The UK Gambling Commission (UKGC) has suspended the licence of betting firm Football Index last week and revealed that it had started a review into the platform in May 2020. While it did not see grounds to suspend its licence last year, this time there was “sufficient evidence to demonstrate that suspension was necessary” said the gambling regulatory body.
Not enough evidence
The UKGC, which regulates betting companies, granted an operating licence to Football Index parent BetIndex back in September 2015. However, concerns over the platform business’s model appeared quickly after its launch. This one was deemed to be unsustainable and endanger the whole sector.
In May 2020, the UKGC started a formal review into the company’s operations, which included accountants and barristers looking into parent BetIndex’s finances and the legal questions over the appropriate regularly framework.
Later, the Commission noted that at this stage of the investigation, it had no evidence to suspend the company’s operating licence, adding that “suspension of a license can […] trigger or hasten the financial decline of an operator and put customer funds at risk”, making clear that the suspension would come as a last resort to protect customer funds.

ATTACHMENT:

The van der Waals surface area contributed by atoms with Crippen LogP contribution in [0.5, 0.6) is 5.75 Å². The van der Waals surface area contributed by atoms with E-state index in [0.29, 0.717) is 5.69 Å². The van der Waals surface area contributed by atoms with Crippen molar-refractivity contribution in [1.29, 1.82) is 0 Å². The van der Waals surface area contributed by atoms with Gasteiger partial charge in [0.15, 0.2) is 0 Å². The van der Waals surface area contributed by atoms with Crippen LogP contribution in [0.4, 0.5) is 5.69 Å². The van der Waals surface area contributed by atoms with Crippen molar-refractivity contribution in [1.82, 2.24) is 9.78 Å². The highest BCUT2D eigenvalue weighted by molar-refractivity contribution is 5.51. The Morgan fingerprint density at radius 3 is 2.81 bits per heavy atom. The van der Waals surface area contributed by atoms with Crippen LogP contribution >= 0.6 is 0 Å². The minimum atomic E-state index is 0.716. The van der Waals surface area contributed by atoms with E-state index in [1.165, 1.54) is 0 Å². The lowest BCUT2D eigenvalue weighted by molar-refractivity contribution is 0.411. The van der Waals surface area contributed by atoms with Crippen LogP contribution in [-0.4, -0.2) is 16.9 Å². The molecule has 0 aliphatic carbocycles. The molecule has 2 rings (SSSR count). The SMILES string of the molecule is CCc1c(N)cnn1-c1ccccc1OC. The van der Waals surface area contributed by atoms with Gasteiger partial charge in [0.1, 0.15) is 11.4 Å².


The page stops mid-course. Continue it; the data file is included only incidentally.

The last resort
It’s only when Football Index planned to make significant changes to its pay-out system after acknowledging that its previous model was not sustainable, with the intention to restructure and relaunch the business, that the regulator decided to suspend the platform’s licence.
The Commission declared: “We were satisfied that on 11 March suspension was the only regulatory option left available to us.”
Customer funds protected
BetIndex holds a Trust Account that is intended to ensure that all dividends are paid to winning consumers in priority and not distributed to the operator’s other creditors.
The UKGC has also been given the assurance that the payments have been suspended to allow the entitlements of its customers to be calculated.
Nevertheless, it will come to the Court to decide on the matters associated with the funds’ distribution, and not the Commission.